James, a bond-servant of God and of the Lord Jesus Christ, To the twelve tribes who are dispersed abroad: Greetings. (James 1:1)
James is one of my favorite New Testament books. There’s so much practical guidance within its pages concerning how to be a faithful Christian in one’s day-to-day life. What should we do when life is hard, and why does God want us to react that way? What mindset should we have when we pray? For what should we pray? How does sin originate in our hearts? How can we communicate better with each other? These and many other questions are answered in the book of James.
Who was James? The New Testament lists several who had that name. John’s brother, the apostle and son of Zebedee. Another apostle, the son of Alphaeus. There is a James mentioned in Luke 6:16 of whom nothing is known other than having Judas the apostle (not Iscariot) as a son. And there is the James who was one of Jesus’ brothers. Many believe he wrote this book, although it is possible either of the two apostles named James wrote the book. James is believed to be one of the earliest New Testament writings, if not the first book to be written, and some calculate it to have been written sometime between 40 and 50 A.D. John’s brother James was killed by Herod around 44 A.D. (Acts 12:1-2), so he could have written this book before his death. The other apostle named James, who would have also been inspired by the Holy Spirit (Acts 2:1-4; cf. 2 Pet. 1:20-21), could have also written the book. Apostles generally identified themselves as such in their writings (cf. 1 Cor. 1:1; 1 Pet. 1:1), although not always (Matthew, John). The author of James does not identify himself as an apostle, but there remains the possibility that he could have been one. Jesus’ brother James (Matt. 13:55) initially did not believe in Him (John 7:5). That changed when Jesus appeared to him after His resurrection (1 Cor. 15:7). After the ascension, James is listed among Jesus’ disciples (Acts 1:14), eventually becoming a leader in the Jerusalem church (Gal. 2:9; Acts 12:17; 15:33ff, 21:18ff). Thus, he would have been in a good position to write this book.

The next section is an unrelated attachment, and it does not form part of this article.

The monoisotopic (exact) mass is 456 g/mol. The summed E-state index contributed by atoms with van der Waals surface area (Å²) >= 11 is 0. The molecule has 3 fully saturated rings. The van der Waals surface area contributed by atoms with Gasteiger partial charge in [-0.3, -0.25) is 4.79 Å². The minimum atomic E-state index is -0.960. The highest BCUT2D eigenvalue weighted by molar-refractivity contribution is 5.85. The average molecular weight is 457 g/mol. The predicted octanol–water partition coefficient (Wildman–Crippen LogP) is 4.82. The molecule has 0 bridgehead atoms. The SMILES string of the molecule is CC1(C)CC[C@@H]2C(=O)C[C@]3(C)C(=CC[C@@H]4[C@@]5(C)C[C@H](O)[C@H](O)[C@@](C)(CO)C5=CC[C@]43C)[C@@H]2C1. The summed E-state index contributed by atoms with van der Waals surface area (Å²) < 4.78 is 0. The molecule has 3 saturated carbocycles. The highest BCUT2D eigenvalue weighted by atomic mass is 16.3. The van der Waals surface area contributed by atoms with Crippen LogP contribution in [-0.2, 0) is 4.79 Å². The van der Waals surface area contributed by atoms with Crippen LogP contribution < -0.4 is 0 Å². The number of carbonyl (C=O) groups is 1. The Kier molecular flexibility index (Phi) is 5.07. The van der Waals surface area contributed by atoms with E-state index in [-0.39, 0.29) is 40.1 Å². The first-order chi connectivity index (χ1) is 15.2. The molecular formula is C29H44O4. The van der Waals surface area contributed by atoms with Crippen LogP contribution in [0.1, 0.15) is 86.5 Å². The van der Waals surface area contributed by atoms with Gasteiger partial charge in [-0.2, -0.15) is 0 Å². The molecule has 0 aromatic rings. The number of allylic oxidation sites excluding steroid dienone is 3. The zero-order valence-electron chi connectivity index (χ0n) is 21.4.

James wrote to “the twelve tribes who are dispersed abroad” (1:1). The literal twelve tribes of Israel no longer existed at that time. Ten of the twelve tribes had been conquered by Assyria centuries earlier, never to be heard from again. The two southern tribes remaining, Judah and Benjamin, had been conquered by Babylon and had since found themselves under Persian, Greek, and currently Roman rule. Thus, “the twelve tribes” is likely metaphorical in nature. It could figuratively refer to the Jews as a whole. If so, he would be writing to Jewish Christians as a whole specifically; we know this because he calls them “brethren” who “hold…faith in our glorious Lord Jesus Christ” (2:1; cf. 1:2). Since Paul refers to Christians as “Jews” or “Israel” in a spiritual sense (Rom. 2:28-29; 9:6-8; Phil. 3:3; Col. 2:11ff; Gal. 6:15-16), it could be that James calls Christians “the twelve tribes” as a way of calling them God’s chosen under the New Testament just like Israel was God’s chosen under the Old Testament.
It is interesting to note that James, whether he be one of the apostles or one of the actual brothers of Jesus through Mary, did not identify himself as such in his greeting. Instead, he simply referred to himself as “a bond-servant of God and of the Lord Jesus Christ” (1:1). “Bond-servant” (doulos) literally means slave; thus, James took the initiative to start his writing by calling himself the slave of God and Jesus the Christ (christos, Anointed One, Messiah), whom he calls the “Lord” (kyrios, Master). Christians, how often do we refer to ourselves as slaves of our Master, Jesus the Messiah? Using this same term (doulos, slave), Paul wrote of us: “But thanks be to God, that you who were once slaves of sin have become obedient from the heart to the standard of teaching to which you were committed, and, having been set free from sin, have become slaves of righteousness” (Rom. 6:17-18).
Examine yourself, Christian. Are you still a slave to sin, or are you God’s slave?